Thursday, August 19, 2010

attention span of a gnat

(albeit I'm assuming that's very short, but what do I know)

Remember a number of days ago I posted a picture of my first harvest from the garden? A glorious sunburst squash?

Well, I've harvested maybe 4 since then. AND a tomato.

Any pics? Any celebration?


I'm much better and planning and planting and nurturing the garden into maturity. CRAZY about cotyledons. LOVE leafy things. DIG the dirt.

Very bad at harvesting.

Ho hum.

Just not super interesting to me.

So, that got me to thinking; why?

Maybe we need the drive to plant and grow and nurture, but presumably our tummies would hurry along the harvesting. As opposed to today, where people pay other people to help them eat less and burn off what they do eat.

I'm thinking maintaining interest in harvesting, say, 3000 years ago (or even today, just not my house), when your life depended upon it, was not the dilemma.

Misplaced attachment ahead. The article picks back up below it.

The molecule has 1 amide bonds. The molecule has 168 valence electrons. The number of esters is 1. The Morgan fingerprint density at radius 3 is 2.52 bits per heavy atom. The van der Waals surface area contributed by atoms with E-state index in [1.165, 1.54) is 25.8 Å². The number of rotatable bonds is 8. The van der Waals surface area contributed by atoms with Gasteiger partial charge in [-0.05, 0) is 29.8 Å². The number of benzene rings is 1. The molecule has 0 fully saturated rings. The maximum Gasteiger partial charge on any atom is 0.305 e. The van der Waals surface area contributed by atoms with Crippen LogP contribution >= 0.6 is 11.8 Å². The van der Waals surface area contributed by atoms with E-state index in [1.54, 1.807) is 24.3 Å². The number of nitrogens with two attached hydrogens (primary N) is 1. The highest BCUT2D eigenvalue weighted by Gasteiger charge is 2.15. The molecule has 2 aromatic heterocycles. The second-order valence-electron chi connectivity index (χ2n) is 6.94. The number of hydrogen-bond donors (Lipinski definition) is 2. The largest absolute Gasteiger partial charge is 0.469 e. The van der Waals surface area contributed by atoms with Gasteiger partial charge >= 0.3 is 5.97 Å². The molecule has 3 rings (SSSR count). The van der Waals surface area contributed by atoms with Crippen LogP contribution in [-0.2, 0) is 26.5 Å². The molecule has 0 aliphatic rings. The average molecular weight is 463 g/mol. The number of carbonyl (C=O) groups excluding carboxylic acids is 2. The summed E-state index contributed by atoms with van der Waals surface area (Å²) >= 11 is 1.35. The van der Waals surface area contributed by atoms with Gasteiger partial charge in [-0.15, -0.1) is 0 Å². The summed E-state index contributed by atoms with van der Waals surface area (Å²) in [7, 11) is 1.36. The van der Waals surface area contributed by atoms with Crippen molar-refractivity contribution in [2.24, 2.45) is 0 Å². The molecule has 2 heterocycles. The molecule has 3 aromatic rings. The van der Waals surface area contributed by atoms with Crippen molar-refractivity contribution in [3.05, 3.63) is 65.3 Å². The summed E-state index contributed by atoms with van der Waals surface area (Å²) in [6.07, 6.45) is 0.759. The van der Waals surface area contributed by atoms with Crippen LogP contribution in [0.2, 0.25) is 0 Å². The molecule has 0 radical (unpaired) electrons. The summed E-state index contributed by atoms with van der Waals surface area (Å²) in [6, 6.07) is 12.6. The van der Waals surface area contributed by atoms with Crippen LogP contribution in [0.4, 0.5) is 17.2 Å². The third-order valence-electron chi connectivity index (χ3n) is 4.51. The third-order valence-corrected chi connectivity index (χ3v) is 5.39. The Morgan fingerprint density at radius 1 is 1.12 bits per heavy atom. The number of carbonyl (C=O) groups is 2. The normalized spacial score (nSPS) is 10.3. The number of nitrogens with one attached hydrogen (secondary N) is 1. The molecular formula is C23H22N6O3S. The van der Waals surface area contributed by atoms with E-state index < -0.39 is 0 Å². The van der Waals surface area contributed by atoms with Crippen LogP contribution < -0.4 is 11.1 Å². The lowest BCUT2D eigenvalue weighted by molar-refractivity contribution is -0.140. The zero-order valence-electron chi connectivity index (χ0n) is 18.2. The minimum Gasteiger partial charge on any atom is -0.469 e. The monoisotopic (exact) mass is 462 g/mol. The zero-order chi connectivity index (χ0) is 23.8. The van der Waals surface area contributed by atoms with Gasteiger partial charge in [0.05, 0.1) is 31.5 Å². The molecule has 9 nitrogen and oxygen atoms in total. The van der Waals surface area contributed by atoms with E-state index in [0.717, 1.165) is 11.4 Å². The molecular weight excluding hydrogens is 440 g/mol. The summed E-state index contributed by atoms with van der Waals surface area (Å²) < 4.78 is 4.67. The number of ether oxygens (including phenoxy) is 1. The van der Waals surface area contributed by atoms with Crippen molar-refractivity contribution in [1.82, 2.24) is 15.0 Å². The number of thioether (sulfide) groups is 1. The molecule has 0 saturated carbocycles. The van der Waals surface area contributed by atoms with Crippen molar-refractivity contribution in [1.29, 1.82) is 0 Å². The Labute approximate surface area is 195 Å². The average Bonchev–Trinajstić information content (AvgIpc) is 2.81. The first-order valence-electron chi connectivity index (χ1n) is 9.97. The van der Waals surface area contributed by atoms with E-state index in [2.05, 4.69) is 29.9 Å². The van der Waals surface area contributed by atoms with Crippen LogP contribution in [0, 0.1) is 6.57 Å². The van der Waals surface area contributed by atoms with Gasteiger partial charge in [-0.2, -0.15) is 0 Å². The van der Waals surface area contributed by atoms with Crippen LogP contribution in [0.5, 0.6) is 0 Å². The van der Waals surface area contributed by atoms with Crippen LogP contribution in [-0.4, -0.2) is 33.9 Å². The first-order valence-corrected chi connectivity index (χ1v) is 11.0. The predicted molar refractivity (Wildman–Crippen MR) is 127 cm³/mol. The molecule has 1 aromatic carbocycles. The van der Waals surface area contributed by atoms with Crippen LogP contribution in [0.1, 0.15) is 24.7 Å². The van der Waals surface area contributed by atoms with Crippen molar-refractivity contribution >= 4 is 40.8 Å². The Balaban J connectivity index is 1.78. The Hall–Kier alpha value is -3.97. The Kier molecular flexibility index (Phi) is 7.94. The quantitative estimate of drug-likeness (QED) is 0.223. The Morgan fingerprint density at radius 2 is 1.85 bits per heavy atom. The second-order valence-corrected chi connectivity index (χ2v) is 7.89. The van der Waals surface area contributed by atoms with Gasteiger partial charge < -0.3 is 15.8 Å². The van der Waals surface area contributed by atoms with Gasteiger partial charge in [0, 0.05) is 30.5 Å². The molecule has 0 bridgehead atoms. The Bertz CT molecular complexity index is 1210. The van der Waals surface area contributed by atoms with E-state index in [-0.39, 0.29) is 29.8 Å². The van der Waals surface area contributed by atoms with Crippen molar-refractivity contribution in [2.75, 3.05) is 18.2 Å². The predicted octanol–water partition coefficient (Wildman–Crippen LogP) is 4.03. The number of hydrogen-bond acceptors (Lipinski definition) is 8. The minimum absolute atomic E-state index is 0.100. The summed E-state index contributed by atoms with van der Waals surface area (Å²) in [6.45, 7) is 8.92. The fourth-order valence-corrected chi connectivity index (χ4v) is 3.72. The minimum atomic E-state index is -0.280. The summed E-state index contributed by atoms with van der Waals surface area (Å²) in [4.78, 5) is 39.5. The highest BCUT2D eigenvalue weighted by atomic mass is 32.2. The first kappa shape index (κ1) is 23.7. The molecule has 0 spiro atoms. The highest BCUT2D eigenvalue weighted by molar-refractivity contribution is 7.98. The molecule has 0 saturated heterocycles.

Not starving was.


Guess I'll go install that drip irrigation system now.



  1. OK. You got me. Have you experienced the effects of true starvation, bb?

  2. Oh, jeepers, no. Didn't mean to imply that.

    It's just a sobering thought, to make me take agriculture more seriously, and the WHOLE POINT is to raise our own food, to live more sustainably, so I might need to be a wee bit more serious about it to get there.

    And if more serious gets more done re: growing and harvesting and eating from our land, well even I can probably do that. Just a perspective shift.

    As I write I'm only indoors to grab AAA batteries for my watering timer. Far to go re: set up, but the coop is all cleaned out, and at least SOME of the main hose is laid out. xo

  3. Sure, it is serious work, but don't forget that it is an experiment and that means that it should be fun and involve plenty of trial and error.

  4. @scienceguy288: I agree completely. Was chatting on the phone with a friend recently who is contemplating fall planting and I said this is why someone as smart as Thomas Jefferson (and George Washington, etc.) was fascinated by gardening/agriculture. The possible combinations of soil treatments, crops, rotations, weather, watering regimes, etc. are ENDLESS. AND you can (if you get non-hybrids) grow your own seeds, make new varieties if you're into that, etc. Can learn forEVER. Nice.


Cool people write inside rectangles....